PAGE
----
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Mental health response, resources available after traumatic event

Published: Feb. 1, 2021 at 5:56 PM CST
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GRAND CHUTE, Wis. (WBAY) - Amid all of the law enforcement response to the Fox River Mall shooting, one volunteer team was specifically there to assist people with the emotional toll traumatic events can cause.

Now the Fox Cities Victim Crisis Response Team and other Fox Valley organizations are prepared to continue that care.

“Overall I think people were just shocked,” said Emily Lewis, Executive Director of the crisis team. “When your security or safety is questioned I think it takes a little while for peoples’ minds to wrap around what that really means.”

The Fox Cities Victim Crisis Response Team was called in by law enforcement to help people evacuated after the Fox River Mall shooting.

Lewis says 18 volunteers from the nonprofit were on scene for hours providing trauma-informed care.

“We like to say [it’s] like an emotional CPR,” said Lewis. “So we really help victims express emotions, know what’s expected to come next, and to feel safe.”

Lewis says that initial response is critical to lessen potential long-term effects like PTSD.

“Especially after an incident like yesterday when safety is a concern, getting them to a safe location and just letting them express emotions is critical in lessening the long-term effects that these types of situations have on individuals,” said Lewis.

But their work doesn’t stop after the initial call.

“Our ultimate goal is to get them connected to those experts in the field,” said Lewis.

“When you’ve had a traumatic event you’re not just going to get over it with talking about once,” said Dr. Tracy Siebers. “It’s that continual talking about it, re-processing it, and having a safe supportive person to talk with you.”

Dr. Siebers is the Samaritan Counseling Center’s Clinical Director. She says a shooting can have a far-reaching emotional toll, even affecting people beyond those who were in the mall at the time.

“It impacts a lot of people,” said Dr. Siebers. “It’s impacting family members and community members who may have had a spouse or significant other, a friend, a child working at the mall, or who had friends were at the mall at the time.”

Dr. Siebers says one of the most important things to do is to talk about what happened.

“If they can start to confront what they’ve been going though and what they went through, little by little and small doses and small steps, it’s really going to help them,” said Dr. Siebers.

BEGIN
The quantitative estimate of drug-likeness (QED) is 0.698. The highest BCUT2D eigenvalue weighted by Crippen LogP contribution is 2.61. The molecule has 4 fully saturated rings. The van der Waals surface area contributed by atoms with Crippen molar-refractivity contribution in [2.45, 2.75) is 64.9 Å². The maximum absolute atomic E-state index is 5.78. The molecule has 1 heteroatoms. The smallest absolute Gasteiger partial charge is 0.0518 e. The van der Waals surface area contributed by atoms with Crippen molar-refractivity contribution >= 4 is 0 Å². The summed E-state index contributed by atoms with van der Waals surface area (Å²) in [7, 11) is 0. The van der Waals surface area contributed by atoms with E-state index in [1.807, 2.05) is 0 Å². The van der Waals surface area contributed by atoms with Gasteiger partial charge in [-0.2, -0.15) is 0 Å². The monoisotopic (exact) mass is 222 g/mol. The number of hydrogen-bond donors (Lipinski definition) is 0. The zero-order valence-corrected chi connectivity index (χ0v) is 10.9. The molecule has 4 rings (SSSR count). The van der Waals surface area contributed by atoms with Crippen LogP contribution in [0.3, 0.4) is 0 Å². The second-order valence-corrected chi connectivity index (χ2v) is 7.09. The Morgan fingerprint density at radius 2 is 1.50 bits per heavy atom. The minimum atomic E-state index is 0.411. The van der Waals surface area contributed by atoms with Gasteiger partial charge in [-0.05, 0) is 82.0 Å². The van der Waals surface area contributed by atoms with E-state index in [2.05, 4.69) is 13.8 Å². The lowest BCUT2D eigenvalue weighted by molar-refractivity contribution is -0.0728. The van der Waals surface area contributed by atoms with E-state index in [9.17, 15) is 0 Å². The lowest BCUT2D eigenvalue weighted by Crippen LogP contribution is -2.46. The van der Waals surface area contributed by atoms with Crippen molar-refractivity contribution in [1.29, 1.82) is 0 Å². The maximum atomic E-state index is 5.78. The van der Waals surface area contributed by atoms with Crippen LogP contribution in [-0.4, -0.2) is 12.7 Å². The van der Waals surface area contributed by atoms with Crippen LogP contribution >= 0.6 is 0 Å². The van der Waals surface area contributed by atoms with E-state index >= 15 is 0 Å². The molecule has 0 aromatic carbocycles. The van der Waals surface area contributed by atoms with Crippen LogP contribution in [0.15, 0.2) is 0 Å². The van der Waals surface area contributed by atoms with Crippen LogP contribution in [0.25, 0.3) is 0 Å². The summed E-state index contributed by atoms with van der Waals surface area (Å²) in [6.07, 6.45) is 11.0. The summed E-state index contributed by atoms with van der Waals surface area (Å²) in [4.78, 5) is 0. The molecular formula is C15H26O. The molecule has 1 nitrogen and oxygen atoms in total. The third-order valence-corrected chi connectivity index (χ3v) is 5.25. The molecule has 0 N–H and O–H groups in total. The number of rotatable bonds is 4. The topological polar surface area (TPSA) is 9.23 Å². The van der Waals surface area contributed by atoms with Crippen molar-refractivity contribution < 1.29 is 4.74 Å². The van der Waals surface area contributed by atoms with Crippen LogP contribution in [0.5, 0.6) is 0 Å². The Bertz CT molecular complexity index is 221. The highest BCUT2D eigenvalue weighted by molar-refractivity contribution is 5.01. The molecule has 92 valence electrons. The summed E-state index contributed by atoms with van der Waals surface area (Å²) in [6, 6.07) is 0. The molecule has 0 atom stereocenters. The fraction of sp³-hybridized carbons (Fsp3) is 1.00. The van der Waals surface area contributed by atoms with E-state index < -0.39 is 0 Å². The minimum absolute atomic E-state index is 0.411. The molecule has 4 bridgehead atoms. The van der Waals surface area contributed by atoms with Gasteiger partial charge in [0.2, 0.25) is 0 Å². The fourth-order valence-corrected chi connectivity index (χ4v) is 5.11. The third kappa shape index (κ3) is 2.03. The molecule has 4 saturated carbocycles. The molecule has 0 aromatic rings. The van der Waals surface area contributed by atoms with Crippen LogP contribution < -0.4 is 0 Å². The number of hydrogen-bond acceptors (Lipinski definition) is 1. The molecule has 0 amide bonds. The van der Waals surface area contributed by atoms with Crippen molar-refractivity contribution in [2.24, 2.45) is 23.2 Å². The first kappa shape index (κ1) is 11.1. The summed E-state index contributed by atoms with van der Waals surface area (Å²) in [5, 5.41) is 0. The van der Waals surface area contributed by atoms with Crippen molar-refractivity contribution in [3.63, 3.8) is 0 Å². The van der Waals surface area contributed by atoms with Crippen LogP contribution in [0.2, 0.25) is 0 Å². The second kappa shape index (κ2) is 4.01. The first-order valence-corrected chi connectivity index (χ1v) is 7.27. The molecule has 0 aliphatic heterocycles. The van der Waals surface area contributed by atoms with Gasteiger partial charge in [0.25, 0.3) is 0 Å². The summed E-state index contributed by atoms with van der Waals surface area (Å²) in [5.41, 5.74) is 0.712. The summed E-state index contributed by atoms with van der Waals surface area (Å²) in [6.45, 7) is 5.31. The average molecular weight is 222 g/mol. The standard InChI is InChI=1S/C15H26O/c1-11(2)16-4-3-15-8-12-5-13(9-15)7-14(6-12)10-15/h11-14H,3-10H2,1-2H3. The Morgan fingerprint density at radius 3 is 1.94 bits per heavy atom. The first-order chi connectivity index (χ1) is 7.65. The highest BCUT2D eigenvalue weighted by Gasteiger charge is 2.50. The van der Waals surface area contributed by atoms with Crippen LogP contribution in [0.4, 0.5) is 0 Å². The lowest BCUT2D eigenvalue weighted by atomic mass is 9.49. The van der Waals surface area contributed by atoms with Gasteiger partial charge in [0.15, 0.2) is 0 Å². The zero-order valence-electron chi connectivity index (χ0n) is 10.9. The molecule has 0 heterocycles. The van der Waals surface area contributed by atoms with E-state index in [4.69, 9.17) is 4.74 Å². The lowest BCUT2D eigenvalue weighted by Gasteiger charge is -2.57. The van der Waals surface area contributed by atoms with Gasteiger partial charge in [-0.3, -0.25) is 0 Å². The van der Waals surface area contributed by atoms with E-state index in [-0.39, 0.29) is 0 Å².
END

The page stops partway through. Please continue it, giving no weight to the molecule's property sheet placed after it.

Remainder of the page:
She says in children or adults persistent night terrors, difficulties concentrating, getting withdrawn, and avoiding conversations about a traumatic event they may need to seek professional help.

“I always like to reach out to people to realize ‘Hey, this was something pretty serious, it’s not small’ if people are really starting to struggle let’s help them and come in to see us,” said Dr. Siebers.

She adds that some people who were close to the incident may feel guilty, like they could’ve done more - which is normal. But she encourages people to go easy on themselves and try to focus on the positives.

“We all have an idea of what we should’ve done or what we could’ve done but when we’re confronted with that event all things can change is what I would say. It’s never going to be the same as you quite expected,” said Dr. Siebers “But boy, it was just wonderful to hear about all the different companies that took people down into basements and back rooms and I was like ‘Oh my God, I’m so happy to hear of all the people that were there helping.’”

Lewis says they are working with Fox River Mall to follow-up with employees.

“We want to be there to ease them back into the transition, to talk about what they experienced, to be able to have the mall give them an idea of what they’re doing to support them in their safety moving forward,” said Lewis.

Lewis says they do provide personalized resource recommendations to those they help on scenes. But, in an event like a shooting, she suspects some may have left instead of getting immediate emotional care.

“Especially in a shooting situation, your instinct is to get out. It’s not to stick around to talk to someone and get services and get a folder of information,” said Lewis. “It’s to get to safety and remove yourself from the situation. I think that’s a lot of what took place [Sunday].”

She says people can still reach out to the Fox Cities Crisis Response team if they’d like to learn more about the mental resources in their area. CLICK HERE for contact information or a list of resources.

Samaritan Counseling provides a wellness screening and is accepting new clients. Find the office’s contact information HERE.

Dr. Siebers also recommends people to check out the N.E.W Mental Health Connection website, which can help you locate mental health care providers nearby.

The crisis response team, as a nonprofit, does accept monetary donations and items like blankets and tissues. If you’d like to support the program CLICK HERE.

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